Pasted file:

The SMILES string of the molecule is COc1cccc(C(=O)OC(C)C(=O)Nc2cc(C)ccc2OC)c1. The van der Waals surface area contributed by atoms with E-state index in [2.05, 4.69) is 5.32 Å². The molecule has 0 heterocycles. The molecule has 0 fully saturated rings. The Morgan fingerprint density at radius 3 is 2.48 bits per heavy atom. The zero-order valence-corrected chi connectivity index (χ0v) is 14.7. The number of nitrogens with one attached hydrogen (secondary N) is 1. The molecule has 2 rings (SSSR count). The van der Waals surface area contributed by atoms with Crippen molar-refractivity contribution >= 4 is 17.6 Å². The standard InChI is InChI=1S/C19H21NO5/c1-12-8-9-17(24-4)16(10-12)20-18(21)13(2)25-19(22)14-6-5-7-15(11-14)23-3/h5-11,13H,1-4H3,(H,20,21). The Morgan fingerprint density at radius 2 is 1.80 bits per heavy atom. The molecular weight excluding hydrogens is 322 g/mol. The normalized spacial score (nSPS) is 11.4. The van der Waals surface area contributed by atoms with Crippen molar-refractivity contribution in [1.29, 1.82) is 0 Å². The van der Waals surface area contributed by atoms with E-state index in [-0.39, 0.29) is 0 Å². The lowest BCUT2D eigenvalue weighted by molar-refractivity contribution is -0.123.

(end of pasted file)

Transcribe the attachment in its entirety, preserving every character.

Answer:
The SMILES string of the molecule is COc1cccc(C(=O)OC(C)C(=O)Nc2cc(C)ccc2OC)c1. The van der Waals surface area contributed by atoms with E-state index in [2.05, 4.69) is 5.32 Å². The molecule has 0 heterocycles. The molecule has 0 fully saturated rings. The Morgan fingerprint density at radius 3 is 2.48 bits per heavy atom. The zero-order valence-corrected chi connectivity index (χ0v) is 14.7. The number of nitrogens with one attached hydrogen (secondary N) is 1. The molecule has 2 rings (SSSR count). The van der Waals surface area contributed by atoms with Crippen molar-refractivity contribution >= 4 is 17.6 Å². The standard InChI is InChI=1S/C19H21NO5/c1-12-8-9-17(24-4)16(10-12)20-18(21)13(2)25-19(22)14-6-5-7-15(11-14)23-3/h5-11,13H,1-4H3,(H,20,21). The Morgan fingerprint density at radius 2 is 1.80 bits per heavy atom. The molecular weight excluding hydrogens is 322 g/mol. The normalized spacial score (nSPS) is 11.4. The van der Waals surface area contributed by atoms with Crippen molar-refractivity contribution in [1.29, 1.82) is 0 Å². The van der Waals surface area contributed by atoms with E-state index in [-0.39, 0.29) is 0 Å². The lowest BCUT2D eigenvalue weighted by molar-refractivity contribution is -0.123.